“The reason all thru-hikers get along so well is because we all have the same screws loose,” said Dillinger. “We’re all looking for the same thing.”
Dillinger broke his toe in Georgia and persevered, his toe swollen for two months, until it healed. During Hurricane Irene, he was stuck in Rutland, Vt., for five days, living in a movie theater and a Chinese restaurant.
The Monson event was also an opportunity for hikers to reunite with traveling trail angels, people who cater to thru-hikers, driving them into towns and helping out at various trail feeds up the East Coast — small feeds such as the one in Monson as well as larger feeds such as the Appalachian Trail Days in late May in Damascus, Va.
Janet Hensley of Erwin, Tenn., known in the AT community as Miss Janet, showed up to the feed in her beat-up red sedan after traveling back and forth for 3,000 miles in the White Mountains, shuttling thru-hikers to towns to resupply. For for the past 20 years, Hensley has been a part of the AT community, whether hosting at a hostel or traveling along the trail to shuttle hikers to towns.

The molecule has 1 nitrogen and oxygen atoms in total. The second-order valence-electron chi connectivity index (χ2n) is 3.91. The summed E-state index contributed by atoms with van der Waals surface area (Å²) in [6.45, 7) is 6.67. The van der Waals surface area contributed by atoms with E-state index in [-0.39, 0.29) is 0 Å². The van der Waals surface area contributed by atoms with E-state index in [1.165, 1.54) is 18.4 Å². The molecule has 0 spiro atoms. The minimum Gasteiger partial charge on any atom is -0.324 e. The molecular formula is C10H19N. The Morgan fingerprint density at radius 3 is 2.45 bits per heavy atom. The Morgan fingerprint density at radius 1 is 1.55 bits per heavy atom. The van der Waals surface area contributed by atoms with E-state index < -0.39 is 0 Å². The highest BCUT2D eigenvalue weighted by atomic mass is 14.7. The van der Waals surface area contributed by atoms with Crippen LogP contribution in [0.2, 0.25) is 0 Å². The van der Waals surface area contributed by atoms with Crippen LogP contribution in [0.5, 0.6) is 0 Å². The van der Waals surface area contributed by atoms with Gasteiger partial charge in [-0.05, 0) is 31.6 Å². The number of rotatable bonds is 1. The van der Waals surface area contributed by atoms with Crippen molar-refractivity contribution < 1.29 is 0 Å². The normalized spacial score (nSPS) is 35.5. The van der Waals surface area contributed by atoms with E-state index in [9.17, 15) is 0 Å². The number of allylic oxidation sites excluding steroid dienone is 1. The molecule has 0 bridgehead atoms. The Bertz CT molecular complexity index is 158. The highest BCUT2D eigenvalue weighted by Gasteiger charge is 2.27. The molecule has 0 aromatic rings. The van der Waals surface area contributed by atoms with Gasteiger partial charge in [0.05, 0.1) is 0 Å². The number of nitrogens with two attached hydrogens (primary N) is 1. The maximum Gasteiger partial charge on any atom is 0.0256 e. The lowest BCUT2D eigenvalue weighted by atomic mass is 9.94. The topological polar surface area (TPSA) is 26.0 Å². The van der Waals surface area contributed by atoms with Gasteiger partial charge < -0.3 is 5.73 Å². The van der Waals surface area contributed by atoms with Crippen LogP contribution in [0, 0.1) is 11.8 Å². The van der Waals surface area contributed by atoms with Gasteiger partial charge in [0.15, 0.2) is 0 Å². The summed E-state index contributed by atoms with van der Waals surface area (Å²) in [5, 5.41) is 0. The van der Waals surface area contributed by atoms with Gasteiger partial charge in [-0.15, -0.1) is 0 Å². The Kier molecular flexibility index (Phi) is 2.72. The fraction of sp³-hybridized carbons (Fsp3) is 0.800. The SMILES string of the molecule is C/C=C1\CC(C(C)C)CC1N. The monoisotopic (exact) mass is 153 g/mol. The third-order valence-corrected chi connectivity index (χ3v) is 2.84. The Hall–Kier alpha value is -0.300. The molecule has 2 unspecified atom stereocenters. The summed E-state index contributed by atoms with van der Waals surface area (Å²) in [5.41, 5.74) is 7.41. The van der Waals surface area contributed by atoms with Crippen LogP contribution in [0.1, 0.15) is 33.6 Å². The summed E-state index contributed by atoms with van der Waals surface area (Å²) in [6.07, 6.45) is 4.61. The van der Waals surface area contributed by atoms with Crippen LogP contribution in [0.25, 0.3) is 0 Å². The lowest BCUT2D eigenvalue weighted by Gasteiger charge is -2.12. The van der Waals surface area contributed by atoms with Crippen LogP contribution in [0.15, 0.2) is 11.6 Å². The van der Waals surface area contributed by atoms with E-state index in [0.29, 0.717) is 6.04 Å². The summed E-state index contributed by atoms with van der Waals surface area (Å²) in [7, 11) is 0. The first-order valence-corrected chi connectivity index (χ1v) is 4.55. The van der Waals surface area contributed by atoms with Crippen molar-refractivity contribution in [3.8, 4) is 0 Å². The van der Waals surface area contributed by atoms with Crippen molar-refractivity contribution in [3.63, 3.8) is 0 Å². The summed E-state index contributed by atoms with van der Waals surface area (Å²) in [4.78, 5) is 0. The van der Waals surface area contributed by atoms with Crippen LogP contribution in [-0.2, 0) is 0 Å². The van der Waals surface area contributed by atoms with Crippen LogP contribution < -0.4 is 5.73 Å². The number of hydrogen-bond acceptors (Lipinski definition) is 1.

“When I was a teenager, I was giving hikers rides, making my daddy mad,” she said. “I tried to tell him, they aren’t hitchhikers, they’re hikers hitching.”
This year, she and Rachel Jager of Gloucester, Mass., (trail name City Slickah, AT class of 2010) took to the road to help hikers when Hurricane Irene had many of them stranded without shelter or food.
Peter Mullen, a Maine Outdoor Adventure Club board member who helps Trowle organize the feed, recalls a story from the first Whiteblaze feed: “We were all sitting around a fire and a tractor-trailer truck pulls up with a bunch of ATVs, and [the hikers] all instantly recoiled from the sight. Then, like a clown car, five hikers fall out of the truck with all their gear. The minute [the hikers] saw that, they went out and talked the driver into staying. They took care of him, like we took care of them.”
At the hiker feed, Brother of the Wind, 51, recalled a man in New York who stopped his truck, tossed him a cold Gatorade and cooked him two sandwiches — cheese and bacon on bagels. And in his online trail journal, he mentions other trail angels, such as Mad Hatter, who leaves a stocked cooler beside a white plastic chair, “for relaxation,” in Northern New Hampshire, 500 miles from the trail terminus.
Though hikers don’t have much to give in return for trail magic, they remember the random acts of kindness and how much it meant to them. And so it’s not surprising that thru-hikers often become trail angels themselves.
“Next year, hopefully, I’ll go to [Damascus] Trail Days and get my folks involved, providing support at the trail heads,” said Molasses.
That evening, after sating their appetites, the good-humored travelers retreated to their tents on the baseball field, most situated at the edge of the forest, embracing the opportunity to spread apart for privacy. With more than 2,000 miles under their boots, they only have about 100 miles to go.
For information on the AT, visit whiteblaze.net.